These days, with the crisis still raging, seven out of every 10 home purchases in Spain are paid in full. Credit has dried up, and most of those properties still being bought up are paid for with savings or donations from family members.
There is another explanation for all the upfront payments: the rise in foreign buyers, who now represent 17 percent of the total, according to figures from the Public Works Ministry. These international clients are paying with funds of their own or with bank loans secured in their own countries.
Before the real estate bubble burst, upfront purchases represented 37.3 percent of total sales, according to the Higher Council of Notaries. That rate has doubled, and in June it represented nearly 68.6 percent of all sales. A study by Pompeu Fabra University (UPF) shows that in the first quarter of 2013, just over 60 percent of transactions did not require a home loan.
The trend is not just being seen in Spain. In the United States, more than half of all home purchases in the last 18 months were paid upfront, according to Goldman Sachs. In 2005, these sales represented just 10 percent of the total. The investment bank says this is due to the growing role of investors in the housing market, together with potential buyers’ difficulties accessing loans because of restrictive application conditions.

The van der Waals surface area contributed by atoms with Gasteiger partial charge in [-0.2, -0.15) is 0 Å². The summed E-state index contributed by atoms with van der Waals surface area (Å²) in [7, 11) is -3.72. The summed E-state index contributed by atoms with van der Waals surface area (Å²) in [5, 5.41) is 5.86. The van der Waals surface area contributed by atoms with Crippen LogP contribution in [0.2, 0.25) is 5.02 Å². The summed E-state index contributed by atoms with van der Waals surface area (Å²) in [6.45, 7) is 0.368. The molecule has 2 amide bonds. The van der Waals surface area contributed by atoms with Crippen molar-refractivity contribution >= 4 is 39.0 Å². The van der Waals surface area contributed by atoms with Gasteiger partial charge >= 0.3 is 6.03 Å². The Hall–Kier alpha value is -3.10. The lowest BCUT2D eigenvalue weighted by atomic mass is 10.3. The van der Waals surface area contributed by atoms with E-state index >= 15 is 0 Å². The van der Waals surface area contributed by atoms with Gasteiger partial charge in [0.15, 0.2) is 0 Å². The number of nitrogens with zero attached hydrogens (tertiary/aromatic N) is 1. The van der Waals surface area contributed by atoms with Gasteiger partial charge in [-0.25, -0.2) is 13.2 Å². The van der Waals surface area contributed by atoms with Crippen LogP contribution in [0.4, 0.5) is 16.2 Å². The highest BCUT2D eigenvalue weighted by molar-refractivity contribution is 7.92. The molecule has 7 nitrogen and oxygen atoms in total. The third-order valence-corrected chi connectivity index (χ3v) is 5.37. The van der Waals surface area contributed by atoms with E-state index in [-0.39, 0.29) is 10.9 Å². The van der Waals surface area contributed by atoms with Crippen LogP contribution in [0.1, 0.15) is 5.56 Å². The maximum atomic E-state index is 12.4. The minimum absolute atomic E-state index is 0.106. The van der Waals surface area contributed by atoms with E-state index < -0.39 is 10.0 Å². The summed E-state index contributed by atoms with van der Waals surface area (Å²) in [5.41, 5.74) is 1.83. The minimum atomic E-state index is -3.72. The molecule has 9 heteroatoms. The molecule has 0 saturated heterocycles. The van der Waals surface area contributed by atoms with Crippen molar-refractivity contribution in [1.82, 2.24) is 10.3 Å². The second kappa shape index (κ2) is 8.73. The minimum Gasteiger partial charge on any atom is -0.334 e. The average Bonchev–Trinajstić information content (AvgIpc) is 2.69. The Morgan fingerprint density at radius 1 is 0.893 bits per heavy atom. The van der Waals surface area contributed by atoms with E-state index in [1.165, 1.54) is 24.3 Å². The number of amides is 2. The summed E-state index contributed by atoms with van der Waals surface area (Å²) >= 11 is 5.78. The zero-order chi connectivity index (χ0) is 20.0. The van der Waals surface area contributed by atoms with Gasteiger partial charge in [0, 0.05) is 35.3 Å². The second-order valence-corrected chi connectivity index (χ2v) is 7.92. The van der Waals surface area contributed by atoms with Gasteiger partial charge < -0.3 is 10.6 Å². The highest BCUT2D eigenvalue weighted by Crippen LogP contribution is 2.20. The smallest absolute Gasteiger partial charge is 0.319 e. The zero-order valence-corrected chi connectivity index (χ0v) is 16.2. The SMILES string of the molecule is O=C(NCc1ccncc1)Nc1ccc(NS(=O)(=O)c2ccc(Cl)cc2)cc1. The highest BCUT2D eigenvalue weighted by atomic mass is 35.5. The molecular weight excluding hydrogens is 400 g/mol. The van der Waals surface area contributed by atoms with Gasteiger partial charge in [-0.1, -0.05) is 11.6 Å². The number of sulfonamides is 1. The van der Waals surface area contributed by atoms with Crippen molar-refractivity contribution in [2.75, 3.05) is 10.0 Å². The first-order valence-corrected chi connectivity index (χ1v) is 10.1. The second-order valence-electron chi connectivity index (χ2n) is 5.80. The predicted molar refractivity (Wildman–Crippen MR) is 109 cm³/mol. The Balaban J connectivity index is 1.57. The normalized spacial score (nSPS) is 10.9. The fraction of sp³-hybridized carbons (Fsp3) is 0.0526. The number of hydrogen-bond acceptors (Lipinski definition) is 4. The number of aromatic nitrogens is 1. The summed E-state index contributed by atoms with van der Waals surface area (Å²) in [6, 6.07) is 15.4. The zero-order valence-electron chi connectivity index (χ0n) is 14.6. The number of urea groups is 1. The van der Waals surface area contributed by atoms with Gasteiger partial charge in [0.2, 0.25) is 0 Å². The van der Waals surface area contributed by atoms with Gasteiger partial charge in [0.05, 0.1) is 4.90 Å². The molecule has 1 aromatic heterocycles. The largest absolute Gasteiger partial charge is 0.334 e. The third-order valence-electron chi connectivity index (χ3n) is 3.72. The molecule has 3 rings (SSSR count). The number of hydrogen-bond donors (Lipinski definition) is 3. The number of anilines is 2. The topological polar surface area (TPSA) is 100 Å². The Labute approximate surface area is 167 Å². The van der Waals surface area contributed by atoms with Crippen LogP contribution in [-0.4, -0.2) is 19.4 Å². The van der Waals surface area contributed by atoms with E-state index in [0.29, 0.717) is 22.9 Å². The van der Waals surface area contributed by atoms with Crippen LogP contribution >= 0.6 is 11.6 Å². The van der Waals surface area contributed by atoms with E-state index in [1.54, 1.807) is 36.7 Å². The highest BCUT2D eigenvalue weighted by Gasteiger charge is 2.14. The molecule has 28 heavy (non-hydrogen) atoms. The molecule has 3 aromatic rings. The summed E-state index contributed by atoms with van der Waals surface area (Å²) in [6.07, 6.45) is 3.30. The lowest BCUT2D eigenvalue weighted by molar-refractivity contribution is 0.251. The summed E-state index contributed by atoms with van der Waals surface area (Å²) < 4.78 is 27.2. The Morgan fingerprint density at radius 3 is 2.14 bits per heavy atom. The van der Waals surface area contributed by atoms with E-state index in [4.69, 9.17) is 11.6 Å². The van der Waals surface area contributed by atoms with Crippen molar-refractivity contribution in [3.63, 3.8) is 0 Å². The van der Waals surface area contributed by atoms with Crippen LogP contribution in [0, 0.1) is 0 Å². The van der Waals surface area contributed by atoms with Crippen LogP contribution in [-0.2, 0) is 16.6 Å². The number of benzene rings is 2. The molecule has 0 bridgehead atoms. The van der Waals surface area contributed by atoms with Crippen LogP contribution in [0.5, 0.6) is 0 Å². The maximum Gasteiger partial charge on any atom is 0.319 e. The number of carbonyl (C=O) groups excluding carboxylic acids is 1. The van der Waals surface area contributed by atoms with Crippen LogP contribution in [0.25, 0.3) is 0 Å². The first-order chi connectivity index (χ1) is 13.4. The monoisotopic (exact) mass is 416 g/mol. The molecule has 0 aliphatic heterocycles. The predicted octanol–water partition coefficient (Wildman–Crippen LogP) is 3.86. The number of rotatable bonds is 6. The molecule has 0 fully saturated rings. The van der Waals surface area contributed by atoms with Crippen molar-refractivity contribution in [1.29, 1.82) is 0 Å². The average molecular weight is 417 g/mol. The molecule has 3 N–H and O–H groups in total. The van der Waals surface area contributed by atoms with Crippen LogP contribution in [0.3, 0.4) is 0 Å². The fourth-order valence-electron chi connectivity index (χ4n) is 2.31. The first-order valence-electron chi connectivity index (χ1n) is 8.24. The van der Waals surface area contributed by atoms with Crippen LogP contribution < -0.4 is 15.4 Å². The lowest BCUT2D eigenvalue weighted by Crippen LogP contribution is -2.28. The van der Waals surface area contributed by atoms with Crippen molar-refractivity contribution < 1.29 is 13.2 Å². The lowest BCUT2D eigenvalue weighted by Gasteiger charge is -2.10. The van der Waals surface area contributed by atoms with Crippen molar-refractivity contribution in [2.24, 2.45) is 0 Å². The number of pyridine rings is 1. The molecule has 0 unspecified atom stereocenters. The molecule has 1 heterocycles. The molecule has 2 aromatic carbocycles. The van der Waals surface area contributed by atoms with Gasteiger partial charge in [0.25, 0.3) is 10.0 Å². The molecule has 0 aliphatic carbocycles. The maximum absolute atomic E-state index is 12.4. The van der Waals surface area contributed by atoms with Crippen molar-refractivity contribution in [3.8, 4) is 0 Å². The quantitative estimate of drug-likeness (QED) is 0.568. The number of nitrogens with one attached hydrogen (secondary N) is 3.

José García Montalvo, a lecturer at UPF in Barcelona, is working on a paper to explain this trend in Spain. The first reason, he says, is “the strong price reduction that allows buyers with some savings to pay without the need for a loan.” This price reduction accelerated during the first quarter of the year, and coastal areas that are rife with vacation homes have seen a drop of more than 50 percent in real terms.
Notary statistics show that it is precisely these coastal areas that have been attracting most of the foreign capital. International buyers now represent 36.3 percent of all home buyers in Girona province, 39.9 percent in Málaga and 40.5 percent in Tenerife. “Although transactions fell again in the first few months of 2013, there are provinces such as Alicante, Murcia, Tarragona and Almeria where sales have picked up,” says Luis Montes, director general of Grupo Banco Sabadell. Montes explains that his bank’s sales to foreign home buyers – over 25,000 units – reached a historic peak in 2012, surpassing 2007 figures. In Alicante, foreign home buyers are already the majority, representing 54.2 percent of all sales.
The UPF study found a lot of “small domestic investors who are buying homes in off-center locations for 70,000 to 80,000 euros.” Luis Montes, of Grupo Banco Sabadell, can attest to the return of “the private investor.” “This buyer is diversifying his savings by investing in housing, which means a good number of cash transactions,” he explains.